How do I return the response from an asynchronous

2019-08-20 01:53发布

I have a function foo which makes an Ajax request. How can I return the response from foo?

I tried returning the value from the success callback as well as assigning the response to a local variable inside the function and returning that one, but none of those ways actually return the response.

function foo() {
    var result;

        url: '...',
        success: function(response) {
            result = response;
            // return response; // <- I tried that one as well

    return result;

var result = foo(); // It always ends up being `undefined`.

2楼-- · 2019-08-20 02:09

Short answer: Your foo() method returns immediately, while the $ajax() call executes asynchronously after the function returns. The problem is then how or where to store the results retrieved by the async call once it returns.

Several solutions have been given in this thread. Perhaps the easiest way is to pass an object to the foo() method, and to store the results in a member of that object after the async call completes.

function foo(result) {
        url: '...',
        success: function(response) {
            result.response = response;   // Store the async result

var result = { response: null };   // Object to hold the async result
foo(result);                       // Returns before the async completes

Note that the call to foo() will still return nothing useful. However, the result of the async call will now be stored in result.response.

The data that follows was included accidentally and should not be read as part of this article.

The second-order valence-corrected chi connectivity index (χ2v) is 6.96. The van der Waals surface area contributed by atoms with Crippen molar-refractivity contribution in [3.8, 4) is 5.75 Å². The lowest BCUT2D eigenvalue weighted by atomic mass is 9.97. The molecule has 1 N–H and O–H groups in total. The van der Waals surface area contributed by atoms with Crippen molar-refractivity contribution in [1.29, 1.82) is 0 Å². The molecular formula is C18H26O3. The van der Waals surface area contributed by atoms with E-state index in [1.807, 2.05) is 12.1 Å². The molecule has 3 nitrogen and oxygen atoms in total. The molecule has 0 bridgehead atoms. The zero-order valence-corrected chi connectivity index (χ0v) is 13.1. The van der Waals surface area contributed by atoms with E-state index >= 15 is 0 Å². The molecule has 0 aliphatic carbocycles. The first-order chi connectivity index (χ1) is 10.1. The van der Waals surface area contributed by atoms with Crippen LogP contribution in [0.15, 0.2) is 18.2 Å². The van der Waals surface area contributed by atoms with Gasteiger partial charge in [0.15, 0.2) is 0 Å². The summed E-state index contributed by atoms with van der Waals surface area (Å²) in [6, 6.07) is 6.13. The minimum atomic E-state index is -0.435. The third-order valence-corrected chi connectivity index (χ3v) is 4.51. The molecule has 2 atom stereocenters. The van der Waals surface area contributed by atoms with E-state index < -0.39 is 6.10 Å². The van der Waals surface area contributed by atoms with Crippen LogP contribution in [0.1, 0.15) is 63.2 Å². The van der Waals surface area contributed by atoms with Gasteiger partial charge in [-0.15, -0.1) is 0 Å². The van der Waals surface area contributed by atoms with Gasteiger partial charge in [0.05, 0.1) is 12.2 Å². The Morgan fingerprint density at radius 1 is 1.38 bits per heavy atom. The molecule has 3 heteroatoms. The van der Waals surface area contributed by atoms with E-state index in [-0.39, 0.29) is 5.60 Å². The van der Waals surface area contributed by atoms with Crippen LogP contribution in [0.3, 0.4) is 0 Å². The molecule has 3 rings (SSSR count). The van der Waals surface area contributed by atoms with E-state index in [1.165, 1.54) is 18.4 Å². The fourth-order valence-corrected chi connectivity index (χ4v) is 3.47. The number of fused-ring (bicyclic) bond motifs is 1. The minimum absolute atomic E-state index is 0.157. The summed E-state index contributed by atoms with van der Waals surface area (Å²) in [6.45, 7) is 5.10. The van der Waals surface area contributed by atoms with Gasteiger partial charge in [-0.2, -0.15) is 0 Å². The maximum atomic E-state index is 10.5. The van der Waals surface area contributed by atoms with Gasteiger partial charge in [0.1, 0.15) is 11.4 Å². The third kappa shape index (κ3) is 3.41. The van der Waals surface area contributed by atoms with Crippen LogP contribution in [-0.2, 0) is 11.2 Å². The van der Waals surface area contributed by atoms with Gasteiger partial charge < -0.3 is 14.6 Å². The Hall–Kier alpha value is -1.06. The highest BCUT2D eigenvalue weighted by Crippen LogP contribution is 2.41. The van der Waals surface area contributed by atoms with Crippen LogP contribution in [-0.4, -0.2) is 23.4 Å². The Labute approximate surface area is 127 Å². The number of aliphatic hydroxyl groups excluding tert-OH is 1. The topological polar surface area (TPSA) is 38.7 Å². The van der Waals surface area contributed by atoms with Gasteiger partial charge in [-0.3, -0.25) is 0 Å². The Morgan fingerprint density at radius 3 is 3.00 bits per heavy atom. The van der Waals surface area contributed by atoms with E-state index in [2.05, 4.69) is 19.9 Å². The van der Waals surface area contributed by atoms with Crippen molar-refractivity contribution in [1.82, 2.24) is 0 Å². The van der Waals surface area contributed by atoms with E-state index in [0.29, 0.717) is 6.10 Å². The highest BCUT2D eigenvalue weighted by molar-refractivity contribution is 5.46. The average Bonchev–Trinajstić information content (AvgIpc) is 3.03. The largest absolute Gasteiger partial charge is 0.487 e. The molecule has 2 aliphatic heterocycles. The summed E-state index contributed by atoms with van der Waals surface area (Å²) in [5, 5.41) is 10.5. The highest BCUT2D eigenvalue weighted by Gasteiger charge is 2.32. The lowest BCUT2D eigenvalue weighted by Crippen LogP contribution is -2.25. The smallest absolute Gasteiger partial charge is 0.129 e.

3楼-- · 2019-08-20 02:09

We find ourselves in a universe which appears to progress along a dimension we call "time". We don't really understand what time is, but we have developed abstractions and vocabulary that let us reason and talk about it: "past", "present", "future", "before", "after".

The computer systems we build--more and more--have time as an important dimension. Certain things are set up to happen in the future. Then other things need to happen after those first things eventually occur. This is the basic notion called "asynchronicity". In our increasingly networked world, the most common case of asynchronicity is waiting for some remote system to respond to some request.

Consider an example. You call the milkman and order some milk. When it comes, you want to put it in your coffee. You can't put the milk in your coffee right now, because it is not here yet. You have to wait for it to come before putting it in your coffee. In other words, the following won't work:

var milk = order_milk();

Because JS has no way to know that it needs to wait for order_milk to finish before it executes put_in_coffee. In other words, it does not know that order_milk is asynchronous--is something that is not going to result in milk until some future time. JS, and other declarative languages execute one statement after another without waiting.